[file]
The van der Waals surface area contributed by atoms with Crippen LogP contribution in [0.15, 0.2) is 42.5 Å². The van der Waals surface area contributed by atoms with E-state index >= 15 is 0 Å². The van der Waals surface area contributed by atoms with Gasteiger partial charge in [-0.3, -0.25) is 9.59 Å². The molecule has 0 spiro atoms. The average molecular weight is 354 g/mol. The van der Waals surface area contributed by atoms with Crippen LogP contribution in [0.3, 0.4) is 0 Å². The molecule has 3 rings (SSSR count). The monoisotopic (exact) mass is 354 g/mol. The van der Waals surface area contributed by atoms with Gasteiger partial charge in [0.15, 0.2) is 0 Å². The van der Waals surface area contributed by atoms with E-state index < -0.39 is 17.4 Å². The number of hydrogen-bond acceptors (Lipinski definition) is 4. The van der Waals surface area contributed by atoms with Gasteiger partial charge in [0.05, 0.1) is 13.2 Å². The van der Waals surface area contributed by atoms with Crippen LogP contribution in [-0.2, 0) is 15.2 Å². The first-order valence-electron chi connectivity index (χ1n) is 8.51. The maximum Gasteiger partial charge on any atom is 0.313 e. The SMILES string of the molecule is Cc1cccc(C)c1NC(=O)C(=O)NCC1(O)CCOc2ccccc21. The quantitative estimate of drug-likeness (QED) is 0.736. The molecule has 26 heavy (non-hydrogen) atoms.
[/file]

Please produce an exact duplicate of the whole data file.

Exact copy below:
The van der Waals surface area contributed by atoms with Crippen LogP contribution in [0.15, 0.2) is 42.5 Å². The van der Waals surface area contributed by atoms with E-state index >= 15 is 0 Å². The van der Waals surface area contributed by atoms with Gasteiger partial charge in [-0.3, -0.25) is 9.59 Å². The molecule has 0 spiro atoms. The average molecular weight is 354 g/mol. The van der Waals surface area contributed by atoms with Crippen LogP contribution in [0.3, 0.4) is 0 Å². The molecule has 3 rings (SSSR count). The monoisotopic (exact) mass is 354 g/mol. The van der Waals surface area contributed by atoms with Gasteiger partial charge in [0.15, 0.2) is 0 Å². The van der Waals surface area contributed by atoms with E-state index < -0.39 is 17.4 Å². The number of hydrogen-bond acceptors (Lipinski definition) is 4. The van der Waals surface area contributed by atoms with Gasteiger partial charge in [0.05, 0.1) is 13.2 Å². The van der Waals surface area contributed by atoms with Crippen LogP contribution in [-0.2, 0) is 15.2 Å². The first-order valence-electron chi connectivity index (χ1n) is 8.51. The maximum Gasteiger partial charge on any atom is 0.313 e. The SMILES string of the molecule is Cc1cccc(C)c1NC(=O)C(=O)NCC1(O)CCOc2ccccc21. The quantitative estimate of drug-likeness (QED) is 0.736. The molecule has 26 heavy (non-hydrogen) atoms.